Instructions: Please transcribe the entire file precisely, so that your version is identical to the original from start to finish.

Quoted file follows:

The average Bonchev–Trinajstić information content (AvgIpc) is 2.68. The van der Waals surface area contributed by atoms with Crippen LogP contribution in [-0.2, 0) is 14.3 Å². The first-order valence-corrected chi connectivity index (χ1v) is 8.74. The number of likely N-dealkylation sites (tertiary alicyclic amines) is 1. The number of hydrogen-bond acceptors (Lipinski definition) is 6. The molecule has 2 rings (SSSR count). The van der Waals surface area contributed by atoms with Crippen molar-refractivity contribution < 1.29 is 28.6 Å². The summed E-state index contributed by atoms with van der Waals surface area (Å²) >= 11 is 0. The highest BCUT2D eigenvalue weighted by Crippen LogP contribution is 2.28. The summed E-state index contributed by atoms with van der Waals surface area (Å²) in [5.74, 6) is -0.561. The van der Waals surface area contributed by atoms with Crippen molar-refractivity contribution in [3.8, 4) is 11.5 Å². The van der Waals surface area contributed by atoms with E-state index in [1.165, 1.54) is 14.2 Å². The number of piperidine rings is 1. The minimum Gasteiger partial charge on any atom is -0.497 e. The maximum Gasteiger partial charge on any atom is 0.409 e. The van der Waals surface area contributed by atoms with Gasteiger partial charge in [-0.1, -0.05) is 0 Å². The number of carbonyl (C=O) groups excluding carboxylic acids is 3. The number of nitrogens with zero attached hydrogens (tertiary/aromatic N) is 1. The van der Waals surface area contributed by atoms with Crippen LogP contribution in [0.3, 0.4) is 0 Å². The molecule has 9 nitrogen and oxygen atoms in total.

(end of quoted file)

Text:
The average Bonchev–Trinajstić information content (AvgIpc) is 2.68. The van der Waals surface area contributed by atoms with Crippen LogP contribution in [-0.2, 0) is 14.3 Å². The first-order valence-corrected chi connectivity index (χ1v) is 8.74. The number of likely N-dealkylation sites (tertiary alicyclic amines) is 1. The number of hydrogen-bond acceptors (Lipinski definition) is 6. The molecule has 2 rings (SSSR count). The van der Waals surface area contributed by atoms with Crippen molar-refractivity contribution < 1.29 is 28.6 Å². The summed E-state index contributed by atoms with van der Waals surface area (Å²) >= 11 is 0. The highest BCUT2D eigenvalue weighted by Crippen LogP contribution is 2.28. The summed E-state index contributed by atoms with van der Waals surface area (Å²) in [5.74, 6) is -0.561. The van der Waals surface area contributed by atoms with Crippen molar-refractivity contribution in [3.8, 4) is 11.5 Å². The van der Waals surface area contributed by atoms with E-state index in [1.165, 1.54) is 14.2 Å². The number of piperidine rings is 1. The minimum Gasteiger partial charge on any atom is -0.497 e. The maximum Gasteiger partial charge on any atom is 0.409 e. The van der Waals surface area contributed by atoms with Gasteiger partial charge in [-0.1, -0.05) is 0 Å². The number of carbonyl (C=O) groups excluding carboxylic acids is 3. The number of nitrogens with zero attached hydrogens (tertiary/aromatic N) is 1. The van der Waals surface area contributed by atoms with Crippen LogP contribution in [0.3, 0.4) is 0 Å². The molecule has 9 nitrogen and oxygen atoms in total.